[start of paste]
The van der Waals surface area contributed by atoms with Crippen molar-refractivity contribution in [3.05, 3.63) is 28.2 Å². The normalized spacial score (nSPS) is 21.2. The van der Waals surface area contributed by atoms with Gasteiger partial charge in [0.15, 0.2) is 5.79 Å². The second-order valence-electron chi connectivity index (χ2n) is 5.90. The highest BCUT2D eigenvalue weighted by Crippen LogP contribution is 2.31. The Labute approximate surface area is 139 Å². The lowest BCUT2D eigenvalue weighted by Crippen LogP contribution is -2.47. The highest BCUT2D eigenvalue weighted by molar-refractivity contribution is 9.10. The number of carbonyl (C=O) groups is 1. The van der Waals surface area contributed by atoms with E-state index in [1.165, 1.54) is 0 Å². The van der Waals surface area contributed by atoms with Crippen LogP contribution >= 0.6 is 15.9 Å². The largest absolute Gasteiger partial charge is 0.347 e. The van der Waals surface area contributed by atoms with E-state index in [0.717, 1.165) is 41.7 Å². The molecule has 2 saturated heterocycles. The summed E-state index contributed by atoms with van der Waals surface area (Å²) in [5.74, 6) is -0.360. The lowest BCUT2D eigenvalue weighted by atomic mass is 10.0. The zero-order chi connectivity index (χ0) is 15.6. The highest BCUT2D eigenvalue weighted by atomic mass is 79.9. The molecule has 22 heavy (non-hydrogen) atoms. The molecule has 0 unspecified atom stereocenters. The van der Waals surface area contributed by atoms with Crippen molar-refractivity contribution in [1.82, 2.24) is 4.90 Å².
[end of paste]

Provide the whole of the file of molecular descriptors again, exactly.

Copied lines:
The van der Waals surface area contributed by atoms with Crippen molar-refractivity contribution in [3.05, 3.63) is 28.2 Å². The normalized spacial score (nSPS) is 21.2. The van der Waals surface area contributed by atoms with Gasteiger partial charge in [0.15, 0.2) is 5.79 Å². The second-order valence-electron chi connectivity index (χ2n) is 5.90. The highest BCUT2D eigenvalue weighted by Crippen LogP contribution is 2.31. The Labute approximate surface area is 139 Å². The lowest BCUT2D eigenvalue weighted by Crippen LogP contribution is -2.47. The highest BCUT2D eigenvalue weighted by molar-refractivity contribution is 9.10. The number of carbonyl (C=O) groups is 1. The van der Waals surface area contributed by atoms with E-state index in [1.165, 1.54) is 0 Å². The van der Waals surface area contributed by atoms with Crippen LogP contribution >= 0.6 is 15.9 Å². The largest absolute Gasteiger partial charge is 0.347 e. The van der Waals surface area contributed by atoms with E-state index in [0.717, 1.165) is 41.7 Å². The molecule has 2 saturated heterocycles. The summed E-state index contributed by atoms with van der Waals surface area (Å²) in [5.74, 6) is -0.360. The lowest BCUT2D eigenvalue weighted by atomic mass is 10.0. The zero-order chi connectivity index (χ0) is 15.6. The highest BCUT2D eigenvalue weighted by atomic mass is 79.9. The molecule has 22 heavy (non-hydrogen) atoms. The molecule has 0 unspecified atom stereocenters. The van der Waals surface area contributed by atoms with Crippen molar-refractivity contribution in [1.82, 2.24) is 4.90 Å².